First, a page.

I still know a few choruses of that ron carter blues walking bass line by heart. I´ve learned it 15 years ago when starting with the double bass and it was really hard to learn it. but it´s sunken in really deep.

    I think learning a technique at a slow tempo is key, giving the brain time to process, giving yourself time to get the feeling for the grip, the hair on the string...
    I learned the hard way I have to learn something until it´s mine, like riding the bike. then I never forget it. of course when I´m training every day with the road bike I´m still better at it.

    and to your question about which material to practice: every material you can think of, but one thing at a time.
     
  9. MostlyBass

    MostlyBass Supporting Member

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    All great advice - you can never go wrong with slow practice. Try practicing (slowly, of course) with a rest on 1 but then play e & a 2. Start with an up bow on e just as in a full set of four. This allows you to focus your hearing on the up bows and make sure the 1/16 note are musical by leading to the next beat.

    Also try playing the up bows slightly louder.

    Record yourself so you can analyze exactly where the issues are.
     
  10. Ibby

    Ibby

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    Jun 24, 2013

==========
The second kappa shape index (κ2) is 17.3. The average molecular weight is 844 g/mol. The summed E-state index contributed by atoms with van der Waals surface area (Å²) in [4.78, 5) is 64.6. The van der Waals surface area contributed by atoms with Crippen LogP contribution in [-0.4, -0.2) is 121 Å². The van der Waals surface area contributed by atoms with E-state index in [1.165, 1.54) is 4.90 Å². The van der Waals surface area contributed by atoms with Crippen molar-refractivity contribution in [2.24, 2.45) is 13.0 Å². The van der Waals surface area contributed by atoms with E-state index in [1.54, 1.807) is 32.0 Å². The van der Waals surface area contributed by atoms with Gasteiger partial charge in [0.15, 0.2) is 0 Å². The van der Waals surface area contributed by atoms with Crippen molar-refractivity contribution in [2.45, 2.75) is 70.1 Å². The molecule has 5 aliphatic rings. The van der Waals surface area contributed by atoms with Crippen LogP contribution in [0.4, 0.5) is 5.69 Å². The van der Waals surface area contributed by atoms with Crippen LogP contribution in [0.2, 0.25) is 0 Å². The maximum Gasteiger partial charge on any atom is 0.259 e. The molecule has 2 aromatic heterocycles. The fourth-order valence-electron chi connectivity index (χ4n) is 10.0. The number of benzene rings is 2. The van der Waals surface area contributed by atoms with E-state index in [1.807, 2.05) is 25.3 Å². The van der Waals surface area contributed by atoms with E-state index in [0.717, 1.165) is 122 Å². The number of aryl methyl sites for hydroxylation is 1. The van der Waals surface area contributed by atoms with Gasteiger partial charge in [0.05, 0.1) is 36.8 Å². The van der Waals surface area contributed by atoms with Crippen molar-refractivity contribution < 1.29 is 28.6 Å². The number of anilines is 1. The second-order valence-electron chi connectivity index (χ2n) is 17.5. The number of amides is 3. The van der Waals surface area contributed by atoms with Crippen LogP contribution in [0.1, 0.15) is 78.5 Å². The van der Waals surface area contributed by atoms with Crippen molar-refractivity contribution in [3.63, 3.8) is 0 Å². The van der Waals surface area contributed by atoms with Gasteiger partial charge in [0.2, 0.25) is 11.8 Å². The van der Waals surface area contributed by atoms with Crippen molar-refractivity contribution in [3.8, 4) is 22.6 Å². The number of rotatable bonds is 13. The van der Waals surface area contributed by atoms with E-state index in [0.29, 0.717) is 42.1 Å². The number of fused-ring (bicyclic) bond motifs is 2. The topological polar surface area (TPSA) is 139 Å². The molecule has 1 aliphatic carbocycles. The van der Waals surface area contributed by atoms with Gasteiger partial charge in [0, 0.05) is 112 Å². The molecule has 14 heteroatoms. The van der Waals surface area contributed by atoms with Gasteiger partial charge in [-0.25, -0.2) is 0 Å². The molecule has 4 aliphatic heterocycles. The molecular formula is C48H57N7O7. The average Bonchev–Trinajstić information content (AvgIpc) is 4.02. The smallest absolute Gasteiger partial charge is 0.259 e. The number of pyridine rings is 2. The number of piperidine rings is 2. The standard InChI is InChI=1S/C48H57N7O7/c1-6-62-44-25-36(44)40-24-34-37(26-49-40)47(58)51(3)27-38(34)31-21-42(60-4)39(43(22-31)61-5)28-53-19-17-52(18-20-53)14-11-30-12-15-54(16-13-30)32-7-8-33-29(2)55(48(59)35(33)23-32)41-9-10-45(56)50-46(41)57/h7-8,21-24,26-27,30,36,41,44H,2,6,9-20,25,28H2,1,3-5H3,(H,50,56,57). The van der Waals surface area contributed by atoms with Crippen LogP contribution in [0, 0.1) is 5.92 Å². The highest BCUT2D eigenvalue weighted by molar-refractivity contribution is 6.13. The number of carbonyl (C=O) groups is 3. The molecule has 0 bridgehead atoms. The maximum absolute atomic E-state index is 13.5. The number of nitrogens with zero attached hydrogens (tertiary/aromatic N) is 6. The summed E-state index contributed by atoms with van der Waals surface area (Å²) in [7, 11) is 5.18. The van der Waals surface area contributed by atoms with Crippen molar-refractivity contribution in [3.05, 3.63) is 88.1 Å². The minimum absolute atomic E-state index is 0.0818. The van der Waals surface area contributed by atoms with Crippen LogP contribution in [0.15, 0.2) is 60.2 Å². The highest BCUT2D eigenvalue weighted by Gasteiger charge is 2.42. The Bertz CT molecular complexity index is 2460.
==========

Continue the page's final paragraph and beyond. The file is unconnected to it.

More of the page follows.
I have learned about a technique that billy sheehan uses. Its basically where you start with your ring finger on the 1, then middle, then index, then ring again on the 4 and then ring on the 1, so the 1 will be on a different finger each time. He explains this in a video if you care to watch it, once you learn it it can be very useful for playing fast.
     
  11. jblmusic1994

    jblmusic1994

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    Jackson, Ohio
    Do you mean ring on 1, middle on 2, index on 3, and ring on 4? Otherwise the 1 will not alternate fingers.
     
  12. basic74

    basic74

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    austria
    some poeple use 3 finger pizz. on double bass, but this discussion is about arco... wrong forum maybe?
     
  13. Andrew McGregor

    Andrew McGregor

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    Location:
    Sydney, Australia